Published January 02, 2003
World oil prices opened the year with a two percent leap on Thursday as a month-old Venezuelan strike cut deeply into U.S. imports and pushed crude oil stocks down to 26-year lows.
International benchmark Brent crude oil traded in London climbed 61 cents to $29.27 per barrel, up 2.1 percent on the previous close.
U.S. crude futures gained 52 cents to $31.72 a barrel, about $2 shy of a two-year peak hit earlier this week.
The latest inventory report by the American Petroleum Institute showed crude oil stocks plunging three percent last week, versus an expected one percent drop, as shipments from Venezuela all but dried up.
Imports of crude oil and refined products such as gasoline fell by 1.8 million barrels per day versus the previous week.
Meanwhile, U.S. residential heating oil prices soared 4.4 cents over the last week in the biggest weekly jump so far this winter heating season, the Energy Department said Thursday.
The latest heating oil price -- $1.407 a gallon, based on a survey by the Energy Department's Energy Information Administration (EIA) -- is up 25 cents from a year ago.
The national price for heating oil has risen 8.4 cents in the last two weeks.
Mike Rothman of investment bank Merrill Lynch said U.S. tank levels were now 50 million barrels below normal levels for this time of year.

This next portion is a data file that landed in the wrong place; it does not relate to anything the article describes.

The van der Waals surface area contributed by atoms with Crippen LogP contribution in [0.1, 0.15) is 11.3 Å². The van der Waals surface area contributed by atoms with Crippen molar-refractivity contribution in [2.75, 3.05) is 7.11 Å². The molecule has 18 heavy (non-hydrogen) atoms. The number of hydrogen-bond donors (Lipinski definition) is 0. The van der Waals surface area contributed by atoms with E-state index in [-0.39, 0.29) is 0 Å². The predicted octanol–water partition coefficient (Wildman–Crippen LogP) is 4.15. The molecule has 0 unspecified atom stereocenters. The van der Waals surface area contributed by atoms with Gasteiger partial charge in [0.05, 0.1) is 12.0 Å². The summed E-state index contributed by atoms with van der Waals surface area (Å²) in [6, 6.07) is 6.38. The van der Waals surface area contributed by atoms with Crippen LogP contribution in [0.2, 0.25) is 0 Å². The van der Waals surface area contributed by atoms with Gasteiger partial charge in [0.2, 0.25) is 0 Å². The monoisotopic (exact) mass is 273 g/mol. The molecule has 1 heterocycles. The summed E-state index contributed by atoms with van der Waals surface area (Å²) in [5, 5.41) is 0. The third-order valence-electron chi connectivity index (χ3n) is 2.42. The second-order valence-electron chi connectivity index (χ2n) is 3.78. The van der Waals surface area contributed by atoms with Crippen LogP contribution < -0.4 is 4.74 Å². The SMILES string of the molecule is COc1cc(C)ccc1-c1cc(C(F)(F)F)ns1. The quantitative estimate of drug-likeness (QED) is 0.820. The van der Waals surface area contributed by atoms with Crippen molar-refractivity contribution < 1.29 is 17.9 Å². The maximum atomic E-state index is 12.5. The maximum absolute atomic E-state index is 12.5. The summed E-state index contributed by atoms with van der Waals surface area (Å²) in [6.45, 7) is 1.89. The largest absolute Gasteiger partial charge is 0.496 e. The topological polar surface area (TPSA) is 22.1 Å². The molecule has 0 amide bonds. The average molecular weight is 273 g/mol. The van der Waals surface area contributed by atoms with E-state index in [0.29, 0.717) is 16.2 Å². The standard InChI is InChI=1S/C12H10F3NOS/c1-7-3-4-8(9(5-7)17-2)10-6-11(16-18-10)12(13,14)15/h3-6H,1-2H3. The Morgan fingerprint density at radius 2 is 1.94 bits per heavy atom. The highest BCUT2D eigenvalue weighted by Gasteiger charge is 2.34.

"In fact, inventories ended 2002 at their lowest (year-end) level since we began tracking the data in 1984," he added.
Venezuela normally supplies 13 percent of U.S. imports, but exports ground to a virtual halt in early December because of an opposition strike aimed at ousting President Hugo Chavez.
The decline in U.S. inventories brought crude storage levels close to a 26-year low struck in October when storms disrupted oil operations on the Gulf Coast.
The stocks report, released after the close of trade on Tuesday, is closely monitored by traders as a snapshot for demand and supply in the world's top energy consumer.
Both New York and London were closed on Wednesday for the New Year holiday.
The strike in Venezuela, the world's fifth largest oil exporter, has been running since December 2.
Chavez, a OPEC price hawk, has denounced the strike as a coup attempt and tried unsuccessfully to restore oil operations using troops and replacement staff.
The Organization of the Petroleum Exporting Countries, dominated by Middle Eastern states, has offered to make up any shortfall due to Venezuela, which is OPEC's third largest producer.
But supplies from the Middle East take six weeks to reach U.S. shores compared with about five days from Latin America.
Oil prices averaged $25 for Brent and $26 for U.S. crude last year, very slightly higher than the 2001 average but $5 below 2000 when OPEC kept a firm grip on exports at a time of low inventories and little spare output capacity.
Some economists blame OPEC's high-price strategy since the beginning of the decade for bringing global economic growth to a virtual standstill and concerns are rising that crude's latest run-up may dampen growth this year.
"High oil prices don't help economic recovery and it's clearly not what the world needs now," said John Hirjee, senior energy analyst at Deutsche Bank in Melbourne.
Leading OPEC powers, including Saudi Arabia, have offered to lift oil output if prices remain high until mid-January.
The 11-member cartel has an informal price mechanism under which it can raise quotas if its reference price exceeds a target range of $22-$28 a barrel for 20 consecutive working days.
OPEC's reference basket of seven crude oils stood at $29.85 on Tuesday, the 11th consecutive day above $28.
Reuters and the Associated Press contributed to this report.